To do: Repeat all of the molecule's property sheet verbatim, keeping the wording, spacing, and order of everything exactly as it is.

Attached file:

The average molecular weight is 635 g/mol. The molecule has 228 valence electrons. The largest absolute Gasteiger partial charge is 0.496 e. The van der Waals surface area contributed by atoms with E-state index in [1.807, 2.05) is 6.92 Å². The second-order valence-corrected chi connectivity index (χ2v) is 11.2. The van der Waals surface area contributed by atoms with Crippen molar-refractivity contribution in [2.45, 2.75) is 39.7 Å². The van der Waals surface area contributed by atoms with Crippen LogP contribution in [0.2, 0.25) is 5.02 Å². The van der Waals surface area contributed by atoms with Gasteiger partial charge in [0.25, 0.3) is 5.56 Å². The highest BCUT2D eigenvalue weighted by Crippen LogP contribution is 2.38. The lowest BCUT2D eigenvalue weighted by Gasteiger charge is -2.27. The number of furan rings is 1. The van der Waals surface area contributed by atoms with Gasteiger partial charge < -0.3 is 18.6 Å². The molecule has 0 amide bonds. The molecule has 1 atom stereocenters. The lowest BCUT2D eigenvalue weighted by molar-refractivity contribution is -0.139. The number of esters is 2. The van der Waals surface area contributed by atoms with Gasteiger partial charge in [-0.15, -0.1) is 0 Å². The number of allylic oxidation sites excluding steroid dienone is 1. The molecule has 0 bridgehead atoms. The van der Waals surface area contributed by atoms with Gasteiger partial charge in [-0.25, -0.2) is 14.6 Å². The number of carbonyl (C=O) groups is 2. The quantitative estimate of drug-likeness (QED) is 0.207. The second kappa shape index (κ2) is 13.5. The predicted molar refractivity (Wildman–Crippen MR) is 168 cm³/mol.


The average molecular weight is 635 g/mol. The molecule has 228 valence electrons. The largest absolute Gasteiger partial charge is 0.496 e. The van der Waals surface area contributed by atoms with E-state index in [1.807, 2.05) is 6.92 Å². The second-order valence-corrected chi connectivity index (χ2v) is 11.2. The van der Waals surface area contributed by atoms with Crippen molar-refractivity contribution in [2.45, 2.75) is 39.7 Å². The van der Waals surface area contributed by atoms with Crippen LogP contribution in [0.2, 0.25) is 5.02 Å². The van der Waals surface area contributed by atoms with Gasteiger partial charge in [0.25, 0.3) is 5.56 Å². The highest BCUT2D eigenvalue weighted by Crippen LogP contribution is 2.38. The lowest BCUT2D eigenvalue weighted by Gasteiger charge is -2.27. The number of furan rings is 1. The van der Waals surface area contributed by atoms with Gasteiger partial charge < -0.3 is 18.6 Å². The molecule has 0 amide bonds. The molecule has 1 atom stereocenters. The lowest BCUT2D eigenvalue weighted by molar-refractivity contribution is -0.139. The number of esters is 2. The van der Waals surface area contributed by atoms with Gasteiger partial charge in [-0.15, -0.1) is 0 Å². The number of allylic oxidation sites excluding steroid dienone is 1. The molecule has 0 bridgehead atoms. The van der Waals surface area contributed by atoms with Gasteiger partial charge in [-0.25, -0.2) is 14.6 Å². The number of carbonyl (C=O) groups is 2. The quantitative estimate of drug-likeness (QED) is 0.207. The second kappa shape index (κ2) is 13.5. The predicted molar refractivity (Wildman–Crippen MR) is 168 cm³/mol.